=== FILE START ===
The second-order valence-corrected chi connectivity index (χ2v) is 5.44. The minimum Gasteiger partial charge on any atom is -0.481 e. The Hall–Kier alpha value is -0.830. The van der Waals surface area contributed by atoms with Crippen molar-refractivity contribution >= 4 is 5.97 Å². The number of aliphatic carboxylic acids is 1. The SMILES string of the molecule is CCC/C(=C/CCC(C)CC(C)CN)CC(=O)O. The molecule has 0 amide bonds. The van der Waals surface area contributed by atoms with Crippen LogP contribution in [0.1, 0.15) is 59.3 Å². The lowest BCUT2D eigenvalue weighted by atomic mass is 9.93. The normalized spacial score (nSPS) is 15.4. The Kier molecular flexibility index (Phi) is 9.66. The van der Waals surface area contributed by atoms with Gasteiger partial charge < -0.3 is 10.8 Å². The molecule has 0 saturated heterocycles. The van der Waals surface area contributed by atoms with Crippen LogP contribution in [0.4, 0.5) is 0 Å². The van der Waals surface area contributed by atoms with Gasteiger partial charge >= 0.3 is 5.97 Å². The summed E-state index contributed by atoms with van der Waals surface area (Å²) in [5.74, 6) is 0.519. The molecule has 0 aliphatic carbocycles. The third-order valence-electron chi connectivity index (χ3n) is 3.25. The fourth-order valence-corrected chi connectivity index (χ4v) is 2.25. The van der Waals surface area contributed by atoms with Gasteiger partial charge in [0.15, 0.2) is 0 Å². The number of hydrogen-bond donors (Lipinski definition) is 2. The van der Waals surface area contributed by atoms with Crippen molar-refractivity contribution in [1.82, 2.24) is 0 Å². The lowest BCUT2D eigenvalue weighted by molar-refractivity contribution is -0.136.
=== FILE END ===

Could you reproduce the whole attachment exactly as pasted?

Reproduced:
The second-order valence-corrected chi connectivity index (χ2v) is 5.44. The minimum Gasteiger partial charge on any atom is -0.481 e. The Hall–Kier alpha value is -0.830. The van der Waals surface area contributed by atoms with Crippen molar-refractivity contribution >= 4 is 5.97 Å². The number of aliphatic carboxylic acids is 1. The SMILES string of the molecule is CCC/C(=C/CCC(C)CC(C)CN)CC(=O)O. The molecule has 0 amide bonds. The van der Waals surface area contributed by atoms with Crippen LogP contribution in [0.1, 0.15) is 59.3 Å². The lowest BCUT2D eigenvalue weighted by atomic mass is 9.93. The normalized spacial score (nSPS) is 15.4. The Kier molecular flexibility index (Phi) is 9.66. The van der Waals surface area contributed by atoms with Gasteiger partial charge < -0.3 is 10.8 Å². The molecule has 0 saturated heterocycles. The van der Waals surface area contributed by atoms with Crippen LogP contribution in [0.4, 0.5) is 0 Å². The van der Waals surface area contributed by atoms with Gasteiger partial charge >= 0.3 is 5.97 Å². The summed E-state index contributed by atoms with van der Waals surface area (Å²) in [5.74, 6) is 0.519. The molecule has 0 aliphatic carbocycles. The third-order valence-electron chi connectivity index (χ3n) is 3.25. The fourth-order valence-corrected chi connectivity index (χ4v) is 2.25. The van der Waals surface area contributed by atoms with Gasteiger partial charge in [0.15, 0.2) is 0 Å². The number of hydrogen-bond donors (Lipinski definition) is 2. The van der Waals surface area contributed by atoms with Crippen molar-refractivity contribution in [1.82, 2.24) is 0 Å². The lowest BCUT2D eigenvalue weighted by molar-refractivity contribution is -0.136.